Note that during this period, the Sarah Sands Hotel on Sydney Road, Brunswick, acted as a venue for the neo-Nazis; a role which is now being fulfilled — with the support of a small number of local punks (notably Bulldog Spirit and Charter 77) — by the Birmingham Hotel in Fitzroy.
- Adelaide : In March 1994, NA also engaged in an infamous anti-Asian pogrom in Rundle Street Mall, when approximately 20 or so NA members, boneheads and their allies, shouting Nazi slogans and dressed in Nazi paraphernalia, assaulted 15 people. The injured were treated for broken bones, severe bruising and facial injuries, and one (Asian) man “was kicked more than 30 times about the head and body” (‘Neo-Nazi street rampage’, Herald Sun, March 28, 1994). Brander subsequently denied NA involvement, defended the racist mob’s actions, and was quoted as stating that “I don’t see neo-Nazis as being detrimental to our group” (Shane Maguire, ‘SA Gangs At Flashpoint’, Sunday Mail, April 3, 1994). A subsequent rally held on the steps of the Prospect Town Hall was addressed by Brander, accompanied by about 50 or so NA members and sympathisers, and Nazi marching songs. A crowd of several hundred, including a number of WWII veterans, assembled in opposition to the neo-Nazi rally.
The next few years were slightly quieter for NA in Melbourne, although both Barricade (which opened in February 1995) and a number of other groups and individuals were targeted for reprisals. This included an assault by Brander against a counter-protester at another NA rally outside Parliament House on March 18, 1995. (Brander was convicted in September.) Aside from internal disputes, their main stumbling-block was to be the emergence of The Wicked Witch of Ipswich, Pauline Hanson, who continues to dance her way around Federal and State politics, TV, and women’s magazines.
In January 1997, NA tried to establish a firmer presence in Melbourne by opening a bunker in Tyson Street, Fawkner. Several months later, on March 15, a demonstration protesting its appearance was organised by local Trotskyists (among others), many of whom had previously been involved in the protests in Brunswick.
As NA described it, the protest consisted of “communists, homosexuals and fringe malcontents”. NA, on the other hand, forewarned and forearmed (as Saleam might say), assembled on the roof of the bunker dressed in clown suits and — to the sound of circus music — threw lollies to (and shit on) the malcontents gathered below. The neo-Nazis also shared the rooftop with members of the Force Response Unit (FRU), armed with video cameras and a pathological aversion to the troublemakers below.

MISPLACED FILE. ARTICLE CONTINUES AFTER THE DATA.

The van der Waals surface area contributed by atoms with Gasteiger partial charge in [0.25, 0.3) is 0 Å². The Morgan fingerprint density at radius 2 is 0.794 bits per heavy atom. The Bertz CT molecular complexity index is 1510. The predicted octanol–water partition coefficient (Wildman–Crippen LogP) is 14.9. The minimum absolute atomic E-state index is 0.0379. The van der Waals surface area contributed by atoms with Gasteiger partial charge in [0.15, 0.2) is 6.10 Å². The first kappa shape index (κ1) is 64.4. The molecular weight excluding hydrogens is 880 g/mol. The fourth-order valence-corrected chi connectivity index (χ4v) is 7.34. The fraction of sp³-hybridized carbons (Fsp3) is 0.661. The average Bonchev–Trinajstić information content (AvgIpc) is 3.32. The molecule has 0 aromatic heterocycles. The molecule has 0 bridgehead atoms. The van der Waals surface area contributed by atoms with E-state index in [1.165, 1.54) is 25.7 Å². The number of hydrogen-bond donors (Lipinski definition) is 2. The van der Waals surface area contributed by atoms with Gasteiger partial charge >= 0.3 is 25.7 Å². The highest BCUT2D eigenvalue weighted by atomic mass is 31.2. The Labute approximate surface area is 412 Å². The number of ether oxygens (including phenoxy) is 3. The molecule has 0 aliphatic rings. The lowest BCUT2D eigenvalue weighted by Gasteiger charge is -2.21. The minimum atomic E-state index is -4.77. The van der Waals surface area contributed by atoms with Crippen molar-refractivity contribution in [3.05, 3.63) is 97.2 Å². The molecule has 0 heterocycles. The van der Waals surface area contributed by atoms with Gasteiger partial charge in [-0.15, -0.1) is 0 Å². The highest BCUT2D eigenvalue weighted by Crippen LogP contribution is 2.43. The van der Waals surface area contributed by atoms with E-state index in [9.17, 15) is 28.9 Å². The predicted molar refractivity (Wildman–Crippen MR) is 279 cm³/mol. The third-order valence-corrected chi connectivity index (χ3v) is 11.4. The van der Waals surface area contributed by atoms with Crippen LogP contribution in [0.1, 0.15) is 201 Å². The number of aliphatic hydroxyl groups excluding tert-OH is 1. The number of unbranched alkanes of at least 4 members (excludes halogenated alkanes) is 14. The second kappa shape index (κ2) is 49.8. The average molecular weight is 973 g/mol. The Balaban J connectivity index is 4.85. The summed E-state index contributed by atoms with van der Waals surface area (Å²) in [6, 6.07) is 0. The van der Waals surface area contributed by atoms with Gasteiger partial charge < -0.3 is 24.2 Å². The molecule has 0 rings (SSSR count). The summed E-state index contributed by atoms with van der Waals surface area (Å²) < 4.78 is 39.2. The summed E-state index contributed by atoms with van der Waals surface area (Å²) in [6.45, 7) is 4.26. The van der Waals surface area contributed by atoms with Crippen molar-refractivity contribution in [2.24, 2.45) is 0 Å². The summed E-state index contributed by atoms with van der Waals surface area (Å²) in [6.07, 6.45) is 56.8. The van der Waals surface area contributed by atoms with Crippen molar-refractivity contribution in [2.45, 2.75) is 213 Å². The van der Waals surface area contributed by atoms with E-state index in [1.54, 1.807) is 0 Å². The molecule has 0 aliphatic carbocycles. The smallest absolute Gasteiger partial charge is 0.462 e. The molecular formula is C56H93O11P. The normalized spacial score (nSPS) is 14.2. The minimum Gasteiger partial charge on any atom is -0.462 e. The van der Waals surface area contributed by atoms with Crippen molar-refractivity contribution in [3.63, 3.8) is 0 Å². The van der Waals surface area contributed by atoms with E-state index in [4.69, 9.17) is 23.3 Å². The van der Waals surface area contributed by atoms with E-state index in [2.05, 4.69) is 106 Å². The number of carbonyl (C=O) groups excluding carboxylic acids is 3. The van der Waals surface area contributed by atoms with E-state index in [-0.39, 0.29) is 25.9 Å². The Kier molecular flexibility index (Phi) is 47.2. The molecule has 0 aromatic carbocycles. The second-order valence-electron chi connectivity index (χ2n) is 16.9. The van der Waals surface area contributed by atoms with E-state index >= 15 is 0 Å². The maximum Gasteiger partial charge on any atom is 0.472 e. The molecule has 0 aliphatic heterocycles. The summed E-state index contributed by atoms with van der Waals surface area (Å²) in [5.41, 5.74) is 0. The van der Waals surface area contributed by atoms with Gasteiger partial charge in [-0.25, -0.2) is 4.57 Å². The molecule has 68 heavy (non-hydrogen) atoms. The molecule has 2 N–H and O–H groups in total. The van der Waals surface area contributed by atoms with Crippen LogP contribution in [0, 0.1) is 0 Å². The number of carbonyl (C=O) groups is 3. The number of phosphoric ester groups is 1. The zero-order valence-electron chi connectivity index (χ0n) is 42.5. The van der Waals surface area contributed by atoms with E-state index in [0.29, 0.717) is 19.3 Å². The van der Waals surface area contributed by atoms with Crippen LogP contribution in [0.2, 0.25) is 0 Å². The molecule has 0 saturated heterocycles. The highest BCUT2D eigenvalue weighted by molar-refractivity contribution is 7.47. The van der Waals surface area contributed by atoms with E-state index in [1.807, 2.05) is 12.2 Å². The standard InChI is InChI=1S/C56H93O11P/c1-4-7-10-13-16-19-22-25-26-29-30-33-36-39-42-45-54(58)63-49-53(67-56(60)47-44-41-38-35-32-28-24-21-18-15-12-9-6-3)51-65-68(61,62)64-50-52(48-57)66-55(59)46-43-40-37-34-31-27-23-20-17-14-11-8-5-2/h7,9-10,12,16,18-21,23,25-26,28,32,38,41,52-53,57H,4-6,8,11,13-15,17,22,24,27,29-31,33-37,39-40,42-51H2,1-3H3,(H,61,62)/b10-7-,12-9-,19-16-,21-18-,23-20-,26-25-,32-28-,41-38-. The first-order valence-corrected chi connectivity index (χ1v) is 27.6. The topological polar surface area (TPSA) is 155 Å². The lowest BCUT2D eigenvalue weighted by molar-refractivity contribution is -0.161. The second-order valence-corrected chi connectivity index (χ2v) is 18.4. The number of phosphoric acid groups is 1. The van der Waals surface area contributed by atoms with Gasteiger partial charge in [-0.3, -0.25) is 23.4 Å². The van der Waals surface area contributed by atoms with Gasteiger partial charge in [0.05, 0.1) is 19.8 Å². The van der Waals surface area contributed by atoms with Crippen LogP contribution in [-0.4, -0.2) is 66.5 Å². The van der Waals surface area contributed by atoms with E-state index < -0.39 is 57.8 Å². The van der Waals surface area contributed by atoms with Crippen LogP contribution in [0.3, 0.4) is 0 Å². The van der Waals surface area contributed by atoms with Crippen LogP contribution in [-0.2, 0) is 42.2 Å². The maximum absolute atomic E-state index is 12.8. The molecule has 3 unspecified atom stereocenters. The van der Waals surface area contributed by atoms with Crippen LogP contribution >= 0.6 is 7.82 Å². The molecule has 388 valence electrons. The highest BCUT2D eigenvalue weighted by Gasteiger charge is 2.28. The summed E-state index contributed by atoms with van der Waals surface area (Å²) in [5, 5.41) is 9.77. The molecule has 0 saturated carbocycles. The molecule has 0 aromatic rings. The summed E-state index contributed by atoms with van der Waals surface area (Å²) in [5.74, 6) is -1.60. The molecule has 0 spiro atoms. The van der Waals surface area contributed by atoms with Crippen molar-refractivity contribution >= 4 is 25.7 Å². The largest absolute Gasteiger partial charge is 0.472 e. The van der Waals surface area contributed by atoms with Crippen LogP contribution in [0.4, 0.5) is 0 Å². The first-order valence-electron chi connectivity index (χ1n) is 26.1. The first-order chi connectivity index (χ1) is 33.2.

On the ground, police were also very much present: one antifa was arrested for allegedly assaulting a cameraperson who had refused his request not to be filmed. This arrest triggered a minor fracas in which another two antifa were arrested while attempting to prevent the police van in which the first had been placed from leaving the area. Having succeeded, police offered to release the first person apprehended if protesters agreed to piss off to a local park. The self-styled leadership agreed to this proposal, but — after having been pressured to by others present — the proposition was put to a vote. The overwhelming majority of protesters voted to remain until the antifa was released — and he was immediately thereafter. (To the best of my knowledge, the other two antifa arrested by police subsequently went to court and received fines for their misbehaviour).
The coalition Campaign Against the Nazis (CAN), which drew the support, among others, of local Labor MPs — including the ALP member for Wills, Kelvin Thompson, as well as Carlo Carli, ALP member for Coburg, Tony Sheehan, ALP member for Northcote and Doug Walpole, MLC for Melbourne West — organised further protests on April 19, May 31, July 12 and August 9, 1997; each one smaller than the last.
das Ende der Geschichte?
Tired of the protests, subjected to attacks from other, rival neo-Nazi groups, and unable to pay their rent, NA finally gave up and took their bat and ball home to Adelaide in April 1998; barely 15 months after they began. As for Brander, he enrolled at LaTrobe University and, having completed his MA in history, has since been welcomed with open arms by the ‘neo-conservative’ / reactionary Quadrant magazine, which re-published his MA thesis on ‘Alexander Solzhenitsyn and the West’ in the March 2005 edition. Brander also addressed a post-graduate conference organised by the University of Sydney in July 2005, and is currently alleged to be publishing a zine called Australian Resurgence. Interestingly, veteran racist Colin Wuttke stood for the SA seat of Ramsay in 2006 as an ‘Independent’ sponsored by ‘Australian Resurgence’; a long time between drinks for Wuttke, who last contested a seat in 1980.